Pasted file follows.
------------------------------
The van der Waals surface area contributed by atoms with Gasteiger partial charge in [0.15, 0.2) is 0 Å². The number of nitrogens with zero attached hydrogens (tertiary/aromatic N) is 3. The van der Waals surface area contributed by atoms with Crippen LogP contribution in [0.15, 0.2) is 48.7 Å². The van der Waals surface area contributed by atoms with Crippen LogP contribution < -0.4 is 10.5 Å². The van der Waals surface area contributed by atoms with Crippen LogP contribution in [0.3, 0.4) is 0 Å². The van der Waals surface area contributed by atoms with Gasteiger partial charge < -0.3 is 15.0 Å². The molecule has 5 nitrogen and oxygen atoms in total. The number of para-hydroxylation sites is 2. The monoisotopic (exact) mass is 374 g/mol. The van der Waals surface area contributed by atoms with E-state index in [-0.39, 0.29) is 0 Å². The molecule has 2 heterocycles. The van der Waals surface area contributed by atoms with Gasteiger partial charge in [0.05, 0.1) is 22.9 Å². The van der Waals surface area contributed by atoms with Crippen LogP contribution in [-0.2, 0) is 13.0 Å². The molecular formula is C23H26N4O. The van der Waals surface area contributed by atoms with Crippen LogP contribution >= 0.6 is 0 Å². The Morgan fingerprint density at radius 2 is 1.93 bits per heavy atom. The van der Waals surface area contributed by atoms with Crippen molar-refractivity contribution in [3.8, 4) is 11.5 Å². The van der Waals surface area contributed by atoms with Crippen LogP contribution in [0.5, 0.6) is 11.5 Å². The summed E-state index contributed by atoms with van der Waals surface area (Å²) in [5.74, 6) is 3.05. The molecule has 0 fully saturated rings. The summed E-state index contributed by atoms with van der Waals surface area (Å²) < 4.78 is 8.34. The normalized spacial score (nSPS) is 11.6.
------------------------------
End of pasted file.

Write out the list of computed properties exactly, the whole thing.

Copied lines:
The van der Waals surface area contributed by atoms with Gasteiger partial charge in [0.15, 0.2) is 0 Å². The number of nitrogens with zero attached hydrogens (tertiary/aromatic N) is 3. The van der Waals surface area contributed by atoms with Crippen LogP contribution in [0.15, 0.2) is 48.7 Å². The van der Waals surface area contributed by atoms with Crippen LogP contribution < -0.4 is 10.5 Å². The van der Waals surface area contributed by atoms with Crippen LogP contribution in [0.3, 0.4) is 0 Å². The van der Waals surface area contributed by atoms with Gasteiger partial charge < -0.3 is 15.0 Å². The molecule has 5 nitrogen and oxygen atoms in total. The number of para-hydroxylation sites is 2. The monoisotopic (exact) mass is 374 g/mol. The van der Waals surface area contributed by atoms with E-state index in [-0.39, 0.29) is 0 Å². The molecule has 2 heterocycles. The van der Waals surface area contributed by atoms with Gasteiger partial charge in [0.05, 0.1) is 22.9 Å². The van der Waals surface area contributed by atoms with Crippen LogP contribution in [-0.2, 0) is 13.0 Å². The molecular formula is C23H26N4O. The van der Waals surface area contributed by atoms with Crippen LogP contribution >= 0.6 is 0 Å². The Morgan fingerprint density at radius 2 is 1.93 bits per heavy atom. The van der Waals surface area contributed by atoms with Crippen molar-refractivity contribution in [3.8, 4) is 11.5 Å². The van der Waals surface area contributed by atoms with Crippen LogP contribution in [0.5, 0.6) is 11.5 Å². The summed E-state index contributed by atoms with van der Waals surface area (Å²) in [5.74, 6) is 3.05. The molecule has 0 fully saturated rings. The summed E-state index contributed by atoms with van der Waals surface area (Å²) < 4.78 is 8.34. The normalized spacial score (nSPS) is 11.6.